"Oh no; and not handsome,—that is, not very," said Lucy, half-penitent at this uncharitable remark.
Did she lie down in the gloomy bedroom of the old inn that night with her will bent unwaveringly on the path of penitent sacrifice?
But soon, as Maggie looked, every distinct thought began to be overflowed by a wave of loving penitence, and words burst forth with a sob.
If she had felt that she was entirely wrong, and that Tom had been entirely right, she could sooner have recovered more inward harmony; but now her penitence and submission were constantly obstructed by resentment that would present itself to her no otherwise than as a just indignation.
Bob had not been aware of the injurious opinion for which Maggie was performing an inward act of penitence, but he smiled with pleasure at this handsome eulogy,—especially from a young lass who, as he informed his mother that evening, had "such uncommon eyes, they looked somehow as they made him feel nohow."
Maggie was resting her elbow on the table, leaning her head on her hand and looking at Philip with half-penitent dependent affection, as she said this; while he was returning her gaze with an expression that, to her consciousness, gradually became less vague,—became charged with a specific recollection.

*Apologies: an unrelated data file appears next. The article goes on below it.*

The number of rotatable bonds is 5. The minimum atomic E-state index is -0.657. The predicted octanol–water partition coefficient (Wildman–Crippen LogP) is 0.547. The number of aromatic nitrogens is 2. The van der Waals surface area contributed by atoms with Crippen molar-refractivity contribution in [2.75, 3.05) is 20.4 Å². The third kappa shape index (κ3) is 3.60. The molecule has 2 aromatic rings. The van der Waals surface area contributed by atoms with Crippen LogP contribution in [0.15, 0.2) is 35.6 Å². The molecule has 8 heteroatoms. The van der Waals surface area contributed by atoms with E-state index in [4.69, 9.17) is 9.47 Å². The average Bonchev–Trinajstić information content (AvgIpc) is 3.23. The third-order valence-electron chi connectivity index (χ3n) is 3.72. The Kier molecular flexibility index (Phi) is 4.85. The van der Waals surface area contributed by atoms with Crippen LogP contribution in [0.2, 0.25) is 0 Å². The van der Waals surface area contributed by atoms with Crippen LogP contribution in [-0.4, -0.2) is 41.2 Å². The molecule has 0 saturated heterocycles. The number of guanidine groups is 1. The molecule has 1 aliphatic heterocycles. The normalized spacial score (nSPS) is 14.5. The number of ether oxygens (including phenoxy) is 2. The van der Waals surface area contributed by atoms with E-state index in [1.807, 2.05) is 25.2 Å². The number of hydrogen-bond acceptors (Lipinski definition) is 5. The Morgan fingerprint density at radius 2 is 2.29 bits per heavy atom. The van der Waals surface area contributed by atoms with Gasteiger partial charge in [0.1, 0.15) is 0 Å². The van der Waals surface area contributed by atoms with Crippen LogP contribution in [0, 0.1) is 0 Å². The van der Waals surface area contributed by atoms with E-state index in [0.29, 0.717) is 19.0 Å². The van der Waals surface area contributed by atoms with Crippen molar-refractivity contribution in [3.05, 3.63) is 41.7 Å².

Life stretched before her as one act of penitence; and all she craved, as she dwelt on her future lot, was something to guarantee her from more falling; her own weakness haunted her like a vision of hideous possibilities, that made no peace conceivable except such as lay in the sense of a sure refuge.
Wakem darted a glance of fierce question at his son; but Philip was not looking at him, and with a certain penitent consciousness went on, in a few moments, as if in amplification of his last words,— "Find a single person in St. Ogg’s who will not tell you that a beautiful creature like her would be throwing herself away on a pitiable object like me."
Maggie had frequent tidings through her mother, or aunt Glegg, or Dr. Kenn, of Lucy’s gradual progress toward recovery, and her thoughts tended continually toward her uncle Deane’s house; she hungered for an interview with Lucy, if it were only for five minutes, to utter a word of penitence, to be assured by Lucy’s own eyes and lips that she did not believe in the willing treachery of those whom she had loved and trusted.
Bob pushed the sovereigns forward, but before Tom could speak Maggie, clasping her hands, and looking penitently at Bob. said: "Oh, I’m so sorry, Bob; I never thought you were so good.
At last he seated himself again, and said, looking at Maggie,— "Your prompting to go to your nearest friends,—to remain where all the ties of your life have been formed,—is a true prompting, to which the Church in its original constitution and discipline responds, opening its arms to the penitent, watching over its children to the last; never abandoning them until they are hopelessly reprobate.